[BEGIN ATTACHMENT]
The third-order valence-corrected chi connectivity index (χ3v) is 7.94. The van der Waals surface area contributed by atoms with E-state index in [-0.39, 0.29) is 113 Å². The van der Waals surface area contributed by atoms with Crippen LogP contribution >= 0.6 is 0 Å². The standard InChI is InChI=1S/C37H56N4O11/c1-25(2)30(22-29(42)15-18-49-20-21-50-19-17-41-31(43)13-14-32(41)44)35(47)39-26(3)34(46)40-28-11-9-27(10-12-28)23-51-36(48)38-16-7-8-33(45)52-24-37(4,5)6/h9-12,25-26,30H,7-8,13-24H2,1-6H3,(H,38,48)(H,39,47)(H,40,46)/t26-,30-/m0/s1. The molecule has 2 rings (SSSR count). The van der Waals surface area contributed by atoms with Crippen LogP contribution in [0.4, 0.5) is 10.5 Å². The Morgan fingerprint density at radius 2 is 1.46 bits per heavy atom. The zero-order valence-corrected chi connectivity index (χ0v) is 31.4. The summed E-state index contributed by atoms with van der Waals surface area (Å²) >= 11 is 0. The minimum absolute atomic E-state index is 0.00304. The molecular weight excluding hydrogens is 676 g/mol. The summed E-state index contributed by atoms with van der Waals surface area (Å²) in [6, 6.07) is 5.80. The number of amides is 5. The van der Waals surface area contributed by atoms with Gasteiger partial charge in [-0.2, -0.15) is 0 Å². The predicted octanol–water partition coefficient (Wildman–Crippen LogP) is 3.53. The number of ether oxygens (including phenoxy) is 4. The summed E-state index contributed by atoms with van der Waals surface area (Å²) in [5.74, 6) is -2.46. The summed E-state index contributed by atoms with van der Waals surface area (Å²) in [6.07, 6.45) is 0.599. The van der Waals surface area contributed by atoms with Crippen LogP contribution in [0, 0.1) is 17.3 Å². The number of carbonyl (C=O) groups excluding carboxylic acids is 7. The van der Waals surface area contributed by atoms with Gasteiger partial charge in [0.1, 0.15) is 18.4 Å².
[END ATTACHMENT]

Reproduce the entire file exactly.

The third-order valence-corrected chi connectivity index (χ3v) is 7.94. The van der Waals surface area contributed by atoms with E-state index in [-0.39, 0.29) is 113 Å². The van der Waals surface area contributed by atoms with Crippen LogP contribution >= 0.6 is 0 Å². The standard InChI is InChI=1S/C37H56N4O11/c1-25(2)30(22-29(42)15-18-49-20-21-50-19-17-41-31(43)13-14-32(41)44)35(47)39-26(3)34(46)40-28-11-9-27(10-12-28)23-51-36(48)38-16-7-8-33(45)52-24-37(4,5)6/h9-12,25-26,30H,7-8,13-24H2,1-6H3,(H,38,48)(H,39,47)(H,40,46)/t26-,30-/m0/s1. The molecule has 2 rings (SSSR count). The van der Waals surface area contributed by atoms with Crippen LogP contribution in [0.4, 0.5) is 10.5 Å². The Morgan fingerprint density at radius 2 is 1.46 bits per heavy atom. The zero-order valence-corrected chi connectivity index (χ0v) is 31.4. The summed E-state index contributed by atoms with van der Waals surface area (Å²) >= 11 is 0. The minimum absolute atomic E-state index is 0.00304. The molecular weight excluding hydrogens is 676 g/mol. The summed E-state index contributed by atoms with van der Waals surface area (Å²) in [6, 6.07) is 5.80. The number of amides is 5. The van der Waals surface area contributed by atoms with Gasteiger partial charge in [-0.2, -0.15) is 0 Å². The predicted octanol–water partition coefficient (Wildman–Crippen LogP) is 3.53. The number of ether oxygens (including phenoxy) is 4. The summed E-state index contributed by atoms with van der Waals surface area (Å²) in [5.74, 6) is -2.46. The summed E-state index contributed by atoms with van der Waals surface area (Å²) in [6.07, 6.45) is 0.599. The van der Waals surface area contributed by atoms with Crippen LogP contribution in [0, 0.1) is 17.3 Å². The number of carbonyl (C=O) groups excluding carboxylic acids is 7. The van der Waals surface area contributed by atoms with Gasteiger partial charge in [0.1, 0.15) is 18.4 Å².